Title:
Bio-degradable pet litter made from coconut coir
Kind Code:
A1


Abstract:
A new use of coconut coir includes using the coir as an absorbent in pet litter. The coconut coir can be used alone as a kitty litter or other pet litter, in combination with fragrance, or in combination with other absorbents such as clay, gypsum, diatomaceous earth, alfalfa, wood chips, sawdust, paper, foam, plastic or other similar absorbent material.



Inventors:
Macquoid, Malcolm (Park City, UT, US)
Application Number:
10/268122
Publication Date:
04/17/2003
Filing Date:
10/10/2002
Assignee:
MACQUOID MALCOLM
Primary Class:
International Classes:
A01K1/015; (IPC1-7): A01K29/00
View Patent Images:
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Primary Examiner:
LOFDAHL, JORDAN M
Attorney, Agent or Firm:
DURHAM JONES & PINEGAR (SALT LAKE CITY, UT, US)
Claims:

What is claimed is:



1. A temporary receptacle for animal waste comprising: a litter box; and processed coconut husks.

2. The temporary receptacle according to claim 1 wherein the processed coconut husks comprise coconut coir.

3. The temporary receptacle according to claim 2, wherein the coconut coir is mixed with at least one of the group consisting of clay, gypsum, diatomaceous earth, alfalfa, wood chips, wood shavings, sawdust, paper, foam and plastic.

4. The temporary receptacle according to claim 3, wherein the mixture is formed into pellets.

5. The temporary receptacle according to claim 4, wherein the mixture is at least 40 percent coconut coir by volume.

6. The temporary receptacle according to claim 5, wherein the mixture is at least 50 percent coconut coir by volume.

7. The temporary receptacle according to claim 1, wherein the processed coconut husks in the temporary receptacle forms kitty litter and wherein the coconut husks are at least 60 percent of the volume of the kitty litter.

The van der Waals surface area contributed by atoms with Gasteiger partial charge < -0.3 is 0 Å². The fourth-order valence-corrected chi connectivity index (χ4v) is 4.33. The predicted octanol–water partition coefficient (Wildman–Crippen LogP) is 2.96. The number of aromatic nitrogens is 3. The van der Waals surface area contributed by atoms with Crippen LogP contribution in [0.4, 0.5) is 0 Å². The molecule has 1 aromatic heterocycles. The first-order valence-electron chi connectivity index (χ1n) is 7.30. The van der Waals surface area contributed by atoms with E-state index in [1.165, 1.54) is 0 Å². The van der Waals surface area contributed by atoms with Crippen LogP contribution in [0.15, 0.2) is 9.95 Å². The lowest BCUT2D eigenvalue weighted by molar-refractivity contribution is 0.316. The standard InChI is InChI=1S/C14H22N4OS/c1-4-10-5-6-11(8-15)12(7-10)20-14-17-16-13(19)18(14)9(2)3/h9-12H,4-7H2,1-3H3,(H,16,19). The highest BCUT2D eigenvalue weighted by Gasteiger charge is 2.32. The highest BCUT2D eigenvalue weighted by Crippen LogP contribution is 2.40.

8. The temporary receptacle according to claim 2, wherein the coconut coir is formed into pellets.

9. The temporary receptacle according to claim 8, wherein the pellets are less than one inch long.

10. The temporary receptacle according to claim 9, wherein the pellets are crumbled so that the pellets have an average diameter of about ⅛ of an inch.

11. The temporary receptacle according to claim 2, further comprising fragrance added to the coconut coir.

12. The litter box according to claim 11, wherein the coconut coir is mixed with fragrance releasing granules.

13. A method for forming pet litter comprising: using coconut coir as pet litter.

14. The method according to claim 13, further comprising disposing the coconut coir in a litter box.

15. The method according to claim 14, wherein the method comprises using exclusively coconut coir in the litter box.

16. The method according to claim 13, wherein the method comprises using coconut coir in combination with at least one of the group consisting of clay, gypsum, diatomaceous earth, alfalfa, wood chips, wood shavings, sawdust, paper, foam, plastic or other similar absorbent material.

17. The method according to claim 16, further comprising forming a mixture which is at least 40 percent coconut coir by weight.

18. The method according to claim 16, further comprising forming a mixture which is at least 50 percent coconut coir by weight.

19. The method according to claim 16, further comprising forming a mixture which is at least 60 percent coconut coir by weight.

20. The method according to claim 16, wherein the method comprises forming the combination into a pellet.

21. The method according to claim 13, wherein the method comprises adding fragrance to the coconut coir.

22. The method according to claim 21, wherein the method comprises mixing the coconut coir with fragrance releasing granules.

23. The method according to claim 20, wherein the method further comprises crumbling the pellet.

24. The method according to claim 23, wherein the method comprises crumbling the pellet so that the average diameter of the crumbled pellets is about ⅛ of an inch.

25. A new use for coconut coir, the use comprising using coconut coir as kitty litter.

26. The use according to claim 25, wherein the coconut coir is mixed with at least one material selected from the group consisting of clay, gypsum, diatomaceous earth, alfalfa, wood chips, sawdust, paper, foam, plastic or other similar absorbent material.

27. The use according to claim 25, wherein the mixture of the coconut coir and the at least one absorbent is formed into pellets.

28. The use according to claim 27, wherein the pellets are crumbled.

29. The use according to claim 28, wherein the pellets are crumbled to provide irregular pellets having an average diameter of about ⅛th of an inch.

30. The use according to claim 25, wherein the coconut coir is mixed with fragrance.

31. The use according to claim 25, wherein the use comprises using coconut coir which are been formed into pellets which are between ⅛th of an inch and 1 inch long,

32. A pellet comprising: coconut coir; and at least one of the group consisting of clay, gypsum, diatomaceous earth, alfalfa, wood chips, wood shavings, sawdust, paper, foam and plastic.

33. The pellet according to claim 32, further comprising fragrance.